2.1 Protocol, confidentiality and participants

As described previously, an electronic database was established at the MS Clinic of the Department of Neurology, Medical University of Innsbruck, which is the reference centre for MS in Western Austria. Data were collected retrospectively from patient’s charts until 1987 and prospectively from 2004 onwards [11].

Confidentiality and data protection are ensured in keeping with the recommendations of the declaration of Helsinki and the Austrian Data Safety Authority instructions (www.ris.bka.gv.at., 2016). The study was approved by the ethics committee of the Medical University Innsbruck. Informed written consent was obtained from every patient. By December 2016, a cohort of 1,859 MS patients has been included according to McDonald diagnostic criteria [2,23]. The prevalence of MS in Austria is 148 per 100.000 people [24]. Given a population of about 1.6 million people in Western Austria, this database is likely to include most MS patients from this geographic area [25].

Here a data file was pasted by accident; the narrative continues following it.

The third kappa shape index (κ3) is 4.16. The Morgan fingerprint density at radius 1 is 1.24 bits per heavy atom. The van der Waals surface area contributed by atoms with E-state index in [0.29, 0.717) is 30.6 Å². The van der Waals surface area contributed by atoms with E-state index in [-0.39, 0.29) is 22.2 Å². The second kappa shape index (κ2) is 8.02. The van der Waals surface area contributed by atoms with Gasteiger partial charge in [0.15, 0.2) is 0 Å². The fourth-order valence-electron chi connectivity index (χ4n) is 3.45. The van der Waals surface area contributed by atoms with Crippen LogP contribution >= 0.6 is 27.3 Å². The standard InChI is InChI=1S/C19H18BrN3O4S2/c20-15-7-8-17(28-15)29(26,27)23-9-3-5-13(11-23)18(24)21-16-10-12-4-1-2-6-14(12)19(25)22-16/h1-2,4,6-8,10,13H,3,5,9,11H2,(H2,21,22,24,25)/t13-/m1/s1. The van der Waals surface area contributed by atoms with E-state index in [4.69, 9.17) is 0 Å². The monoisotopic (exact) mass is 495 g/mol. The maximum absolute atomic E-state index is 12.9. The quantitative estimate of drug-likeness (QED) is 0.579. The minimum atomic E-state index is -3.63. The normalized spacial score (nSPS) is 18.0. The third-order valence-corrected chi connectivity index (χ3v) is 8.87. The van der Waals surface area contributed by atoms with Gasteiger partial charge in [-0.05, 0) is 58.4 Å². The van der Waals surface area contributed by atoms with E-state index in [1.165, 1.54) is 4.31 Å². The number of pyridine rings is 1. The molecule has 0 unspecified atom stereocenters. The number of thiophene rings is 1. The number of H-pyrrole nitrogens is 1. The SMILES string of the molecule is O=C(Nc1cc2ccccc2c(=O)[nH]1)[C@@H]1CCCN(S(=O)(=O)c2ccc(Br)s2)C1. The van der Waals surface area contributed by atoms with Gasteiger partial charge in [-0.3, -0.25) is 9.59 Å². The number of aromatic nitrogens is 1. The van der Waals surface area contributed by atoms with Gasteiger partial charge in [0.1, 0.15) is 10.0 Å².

For PaSiMS II, patients with a clinically isolated syndrome (CIS), relapsing-remitting (RR) or secondary progressive (SP) MS and a minimum follow-up period of ten years were included. Since the definition of PS excludes a continuous neurological progression, patients exhibiting a primary progressive disease course were excluded. In order to be able to account for the influence of the number of T2 and CE lesions, we also excluded all patients who had not received cerebral MRI within 100 days of reported symptom onset (Fig 1).

thumbnail
Fig 1. Study flow chart.

MS: multiple sclerosis. MRI: magnetic resonance imaging.

https://doi.org/10.1371/journal.pone.0181458.g001

Similar to PaSiMS I, patients were divided into two subgroups according to the initial clinical presentation: 1) PS (occurring frequently over at least 24 hours) or US (focal epileptic seizures) and 2) classical bout onset symptoms (CS) [5].

Brain MRI scans were done on 1.5 T or 3 T MR scanners. MRI protocols differed in detail but included axial and sagittal T2 sequences and coronal MPRage before and after Gadolinium. MRI scans were rated according to Barkhof-Tintoré criteria [26,27] by two experienced neuroradiologists (LMW and MW), who were blinded for clinical data. Furthermore, status of OCB was included.

2.2 Statistical analysis